Go raibh maith agat a Chathaoirligh agus a Theachtaí agus a Sheanadoirí as an cuireadh a bheith libh ar maidin chun cur síos gearr a dheanamh ar mo chuid oibre ar son an Aontas Europaigh i dtaobh an procéis síochána sa Colom. Tá mé sáiste go bhfuil gceisteanna a thogáil tar éis mo ráiteas.
I am delighted to have the opportunity to be here. Thank you, Chairman, for your invitation to the meeting this morning to talk about the peace process in Colombia. In October 2015 I was appointed by the High Representative, Vice President Federica Mogherini, as the EU special envoy for the peace process in Colombia. My role was to accompany the concluding stages of the peace negotiations between the Government of Colombia and FARC, which were then taking place in Havana, Cuba, and thereafter to accompany the implementation of the peace agreement on behalf of the European Union.
As the committee is aware, a peace agreement was concluded in August 2016 to end the 52 year long FARC conflict in which almost 250,000 people had been killed, 40,000 were still missing and 6 million people had been displaced from their homes. The agreement was defeated in a national plebiscite on 2 October 2016 by a very small margin, 49.8% voted "Yes" and 50.2% voted "No". It was then renegotiated and approved by the country's Parliament in December 2016, and all of that was subsequently upheld by the constitutional court following a number of court challenges. Implementation of the agreement commenced on 1 January 2017.
The agreement, which took four years to negotiate, is very comprehensive. It has more than 300 pages and is divided into six chapters which correspond to the six-point agenda of the peace talks themselves. Chapter 6 concerns implementation and sets out the joint Government of Colombia-FARC bodies which were to be established and details the accompanying roles which were allocated to the international community. The European Union was asked to assist with rural development, the re-incorporation of former combatants and support for a special investigations unit in the prosecutor’s office. Chapter 6 is being substantially implemented and, significantly, President Duque, following his inauguration last August, has appointed the relevant Ministers to the implementation bodies.
Chapter 3 deals with the end of conflict, including the laying down of arms by FARC and the re-incorporation of its members. A tripartite mechanism headed by the UN and including the Colombian defence forces and FARC oversaw the disarmament process which was completed by mid-July 2017. FARC reconstituted itself as a political party in September 2017 and contested its first elections in 2018. The process of re-incorporation of former combatants is continuing, although progress has been slow.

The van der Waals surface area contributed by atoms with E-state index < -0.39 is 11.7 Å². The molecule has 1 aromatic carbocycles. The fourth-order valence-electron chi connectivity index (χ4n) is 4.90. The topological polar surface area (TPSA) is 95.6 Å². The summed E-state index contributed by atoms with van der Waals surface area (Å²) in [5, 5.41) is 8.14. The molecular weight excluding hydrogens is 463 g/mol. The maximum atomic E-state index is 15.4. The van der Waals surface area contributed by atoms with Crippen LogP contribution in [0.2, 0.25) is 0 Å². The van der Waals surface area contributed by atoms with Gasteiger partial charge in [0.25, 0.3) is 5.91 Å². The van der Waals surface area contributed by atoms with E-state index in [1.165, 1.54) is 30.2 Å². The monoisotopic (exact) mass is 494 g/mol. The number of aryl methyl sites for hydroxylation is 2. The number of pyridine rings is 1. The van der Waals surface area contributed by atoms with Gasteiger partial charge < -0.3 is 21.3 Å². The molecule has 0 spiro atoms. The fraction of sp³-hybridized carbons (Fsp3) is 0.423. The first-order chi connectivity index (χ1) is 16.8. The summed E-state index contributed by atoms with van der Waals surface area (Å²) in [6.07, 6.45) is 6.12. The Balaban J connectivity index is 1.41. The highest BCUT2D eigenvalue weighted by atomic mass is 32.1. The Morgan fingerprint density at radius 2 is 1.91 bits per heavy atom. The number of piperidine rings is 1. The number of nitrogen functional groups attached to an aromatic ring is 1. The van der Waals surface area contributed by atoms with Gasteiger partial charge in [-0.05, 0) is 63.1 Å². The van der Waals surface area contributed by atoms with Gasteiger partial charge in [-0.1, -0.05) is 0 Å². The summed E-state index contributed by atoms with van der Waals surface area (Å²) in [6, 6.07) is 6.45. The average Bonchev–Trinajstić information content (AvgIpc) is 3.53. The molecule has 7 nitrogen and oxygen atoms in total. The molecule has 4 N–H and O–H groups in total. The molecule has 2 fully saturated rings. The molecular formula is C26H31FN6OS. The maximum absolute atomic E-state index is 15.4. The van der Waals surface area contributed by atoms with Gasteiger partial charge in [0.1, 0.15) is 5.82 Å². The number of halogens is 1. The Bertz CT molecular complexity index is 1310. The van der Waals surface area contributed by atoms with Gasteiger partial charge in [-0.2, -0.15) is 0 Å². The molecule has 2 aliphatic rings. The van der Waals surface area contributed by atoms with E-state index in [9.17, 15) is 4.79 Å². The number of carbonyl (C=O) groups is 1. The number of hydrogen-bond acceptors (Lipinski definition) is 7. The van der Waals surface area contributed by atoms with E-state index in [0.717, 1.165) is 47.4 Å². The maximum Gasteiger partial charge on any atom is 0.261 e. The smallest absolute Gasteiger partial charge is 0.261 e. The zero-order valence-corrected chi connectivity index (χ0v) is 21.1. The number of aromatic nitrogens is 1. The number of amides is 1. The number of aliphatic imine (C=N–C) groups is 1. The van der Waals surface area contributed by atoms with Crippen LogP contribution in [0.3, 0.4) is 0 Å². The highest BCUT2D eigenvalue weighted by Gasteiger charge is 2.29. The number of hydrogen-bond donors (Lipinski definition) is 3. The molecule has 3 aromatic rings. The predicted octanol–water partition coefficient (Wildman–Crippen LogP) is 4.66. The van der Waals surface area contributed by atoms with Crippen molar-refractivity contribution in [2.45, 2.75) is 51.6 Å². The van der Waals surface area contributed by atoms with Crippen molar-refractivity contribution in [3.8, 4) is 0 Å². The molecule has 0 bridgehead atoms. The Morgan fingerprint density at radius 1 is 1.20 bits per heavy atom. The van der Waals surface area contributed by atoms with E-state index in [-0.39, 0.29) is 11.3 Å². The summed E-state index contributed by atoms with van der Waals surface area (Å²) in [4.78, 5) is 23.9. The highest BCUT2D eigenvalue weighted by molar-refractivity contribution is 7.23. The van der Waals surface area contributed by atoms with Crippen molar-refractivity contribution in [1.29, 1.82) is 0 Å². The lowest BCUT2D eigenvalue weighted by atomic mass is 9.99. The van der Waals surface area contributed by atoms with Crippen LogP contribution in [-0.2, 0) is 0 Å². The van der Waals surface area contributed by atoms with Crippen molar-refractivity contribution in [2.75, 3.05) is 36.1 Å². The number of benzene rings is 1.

Chapter 2 addresses political participation. FARC was allocated five seats in both the Senate and the Congress for two electoral terms. Two of the FARC Senators were unable, however, to take their seats but the other representatives are now playing an active role in both Houses. A provision to provide 16 additional seats for areas of the country which had been badly affected by the conflict could not however be implemented because it marginally failed to secure the required parliamentary majority for its legislation.
Chapter 5 concerns victims and provides for a system of reparation and for the transitional justice system which is aimed at truth, reconciliation and accountability. The transitional justice institutions, that is, the truth commission, the missing persons unit, the special jurisdiction for peace known as the JEP and the victims unit have been established and are functioning. The JEP has begun hearings relating to kidnappings by FARC and large numbers of former state actors have also submitted to it, but the JEP itself has been subject to political criticism and the international community, including the European Union, has expressed strong support for its work and for its independence.
Chapter 4 deals with the illegal drugs trade. At the centre of the agreement is a commitment to voluntary crop substitution. So far, approximately 70,000 coca growers have signed up for the substitution programme but implementation has been slow for several reasons, including intimidation and attacks on social and local leaders who are promoting the programme. Meanwhile, the size of the coca crop has grown. Some estimates suggest that it is now three times as big as it was at the beginning of the decade.